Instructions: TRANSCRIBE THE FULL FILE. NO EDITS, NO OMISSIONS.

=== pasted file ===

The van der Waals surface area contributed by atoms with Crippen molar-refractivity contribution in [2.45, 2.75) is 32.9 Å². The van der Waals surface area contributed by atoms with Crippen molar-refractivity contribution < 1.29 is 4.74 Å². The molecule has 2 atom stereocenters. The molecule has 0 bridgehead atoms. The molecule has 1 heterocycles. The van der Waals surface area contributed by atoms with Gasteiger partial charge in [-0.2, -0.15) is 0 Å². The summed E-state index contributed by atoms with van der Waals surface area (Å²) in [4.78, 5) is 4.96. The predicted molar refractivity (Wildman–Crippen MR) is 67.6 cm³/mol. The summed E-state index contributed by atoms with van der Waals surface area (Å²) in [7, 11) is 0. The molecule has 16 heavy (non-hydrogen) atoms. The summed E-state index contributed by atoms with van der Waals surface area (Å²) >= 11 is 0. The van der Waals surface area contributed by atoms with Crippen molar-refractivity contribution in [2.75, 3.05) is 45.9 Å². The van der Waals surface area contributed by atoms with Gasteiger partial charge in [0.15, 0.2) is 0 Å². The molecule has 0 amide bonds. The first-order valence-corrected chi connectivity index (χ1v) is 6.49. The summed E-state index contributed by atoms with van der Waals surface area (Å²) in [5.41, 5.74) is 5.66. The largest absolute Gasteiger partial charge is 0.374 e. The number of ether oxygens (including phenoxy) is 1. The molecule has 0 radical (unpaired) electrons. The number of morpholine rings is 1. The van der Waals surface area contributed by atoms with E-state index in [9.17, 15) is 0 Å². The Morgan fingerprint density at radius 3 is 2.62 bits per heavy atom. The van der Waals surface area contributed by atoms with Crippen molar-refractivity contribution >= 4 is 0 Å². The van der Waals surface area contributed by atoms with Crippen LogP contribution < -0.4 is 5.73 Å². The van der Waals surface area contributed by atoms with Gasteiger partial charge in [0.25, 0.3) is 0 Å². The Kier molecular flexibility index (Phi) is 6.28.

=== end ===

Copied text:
The van der Waals surface area contributed by atoms with Crippen molar-refractivity contribution in [2.45, 2.75) is 32.9 Å². The van der Waals surface area contributed by atoms with Crippen molar-refractivity contribution < 1.29 is 4.74 Å². The molecule has 2 atom stereocenters. The molecule has 0 bridgehead atoms. The molecule has 1 heterocycles. The van der Waals surface area contributed by atoms with Gasteiger partial charge in [-0.2, -0.15) is 0 Å². The summed E-state index contributed by atoms with van der Waals surface area (Å²) in [4.78, 5) is 4.96. The predicted molar refractivity (Wildman–Crippen MR) is 67.6 cm³/mol. The summed E-state index contributed by atoms with van der Waals surface area (Å²) in [7, 11) is 0. The molecule has 16 heavy (non-hydrogen) atoms. The summed E-state index contributed by atoms with van der Waals surface area (Å²) >= 11 is 0. The van der Waals surface area contributed by atoms with Crippen molar-refractivity contribution in [2.75, 3.05) is 45.9 Å². The van der Waals surface area contributed by atoms with Gasteiger partial charge in [0.15, 0.2) is 0 Å². The molecule has 0 amide bonds. The first-order valence-corrected chi connectivity index (χ1v) is 6.49. The summed E-state index contributed by atoms with van der Waals surface area (Å²) in [5.41, 5.74) is 5.66. The largest absolute Gasteiger partial charge is 0.374 e. The number of ether oxygens (including phenoxy) is 1. The molecule has 0 radical (unpaired) electrons. The number of morpholine rings is 1. The van der Waals surface area contributed by atoms with E-state index in [9.17, 15) is 0 Å². The Morgan fingerprint density at radius 3 is 2.62 bits per heavy atom. The van der Waals surface area contributed by atoms with Crippen molar-refractivity contribution >= 4 is 0 Å². The van der Waals surface area contributed by atoms with Crippen LogP contribution < -0.4 is 5.73 Å². The van der Waals surface area contributed by atoms with Gasteiger partial charge in [0.25, 0.3) is 0 Å². The Kier molecular flexibility index (Phi) is 6.28.